A couple other flaws with the article:

It still believes in the illusion that people all work downtown. Commuting from suburb to suburb is increasingly common.

It assumes urban residents with children will improve the local schools. I would think the majority of these residents send their children to private schools.

Monday, July 21, 2008

Rant: Encores

Thinking of last week's concert, and plenty of other concerts I've attended, I must rant about the silliness of encores. No one is fooled. It doesn't take a lot of awareness to notice the concert is over only when the house lights turn back on. An empty stage, with the concert hall or arena still dark, means the band will come back, no matter how little you cheer.

It's even worse when the band doesn't play their best-known song in the main set. You know they're not going to leave the stage without playing their biggest hit. (I remember a review of Joan Osborne, known for one song only, making just this point.) In my opinion, encores should be songs with special meaning, like an early hit, a cult classic first release, or the like. Of all the concerts I've seen, one of the few to actually play their popular songs first was Inspiral Carpets, opening with Generations and playing Two Worlds Collide early, both songs then active on MTV's 120 Minutes.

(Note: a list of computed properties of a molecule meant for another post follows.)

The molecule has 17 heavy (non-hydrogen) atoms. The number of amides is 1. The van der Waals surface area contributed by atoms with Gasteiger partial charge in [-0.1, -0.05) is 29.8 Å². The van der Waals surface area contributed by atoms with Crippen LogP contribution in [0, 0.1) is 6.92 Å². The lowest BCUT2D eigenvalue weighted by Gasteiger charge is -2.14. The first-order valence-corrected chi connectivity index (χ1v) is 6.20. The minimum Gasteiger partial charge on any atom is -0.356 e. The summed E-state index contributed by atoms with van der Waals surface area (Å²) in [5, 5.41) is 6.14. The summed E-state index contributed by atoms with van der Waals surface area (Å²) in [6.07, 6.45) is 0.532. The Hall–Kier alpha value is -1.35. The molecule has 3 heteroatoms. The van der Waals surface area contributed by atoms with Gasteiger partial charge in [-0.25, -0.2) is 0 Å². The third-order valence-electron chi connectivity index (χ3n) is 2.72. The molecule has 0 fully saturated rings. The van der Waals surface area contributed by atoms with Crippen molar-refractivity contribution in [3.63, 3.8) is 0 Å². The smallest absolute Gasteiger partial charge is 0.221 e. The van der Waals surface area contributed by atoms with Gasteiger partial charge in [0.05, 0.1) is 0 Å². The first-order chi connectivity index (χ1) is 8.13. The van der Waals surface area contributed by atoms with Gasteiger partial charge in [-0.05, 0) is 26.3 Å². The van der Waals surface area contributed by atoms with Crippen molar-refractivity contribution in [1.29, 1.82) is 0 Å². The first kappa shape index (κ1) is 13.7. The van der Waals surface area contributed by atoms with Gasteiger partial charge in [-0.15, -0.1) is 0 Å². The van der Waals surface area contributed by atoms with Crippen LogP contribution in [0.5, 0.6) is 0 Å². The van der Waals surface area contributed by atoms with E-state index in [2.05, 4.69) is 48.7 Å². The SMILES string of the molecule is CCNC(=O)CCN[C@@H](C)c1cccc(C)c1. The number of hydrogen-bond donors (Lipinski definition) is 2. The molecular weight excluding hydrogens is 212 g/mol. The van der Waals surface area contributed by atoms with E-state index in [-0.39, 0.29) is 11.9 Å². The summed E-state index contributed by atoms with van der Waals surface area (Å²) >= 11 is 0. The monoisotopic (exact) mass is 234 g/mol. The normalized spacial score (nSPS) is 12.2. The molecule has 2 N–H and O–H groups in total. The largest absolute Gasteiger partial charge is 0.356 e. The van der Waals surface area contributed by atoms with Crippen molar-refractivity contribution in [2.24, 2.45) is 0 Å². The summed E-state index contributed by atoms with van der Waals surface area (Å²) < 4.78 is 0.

When I saw Freezepop perform in February, they mocked the concept of encores. I appreciated it greatly.


Wednesday, July 16, 2008

A new use for Title IX

John Tierney of the New York Times has an article on proposed application of Title IX to university education, psychology, and social work programs, where women far outnumber men.

Of course, I’m kidding. The proposal is actually directed towards science and math programs, which are still predominantly male, despite the large gender imbalance in colleges. (Although encouraging women to choose anything over English is probably a good idea, given how useless English degrees are.)

It’s a terrible idea. Nothing good will come from interfering with university science programs. Unlike sports, where the lack of a particular team will impact a person's ability to meet his or her desire to participate in sports, all majors are open to all students. Men and women are free to choose to major in English, architecture, math, and astrophysics, and I'm not surprised to find that these majors are not all split 50-50 between the sexes.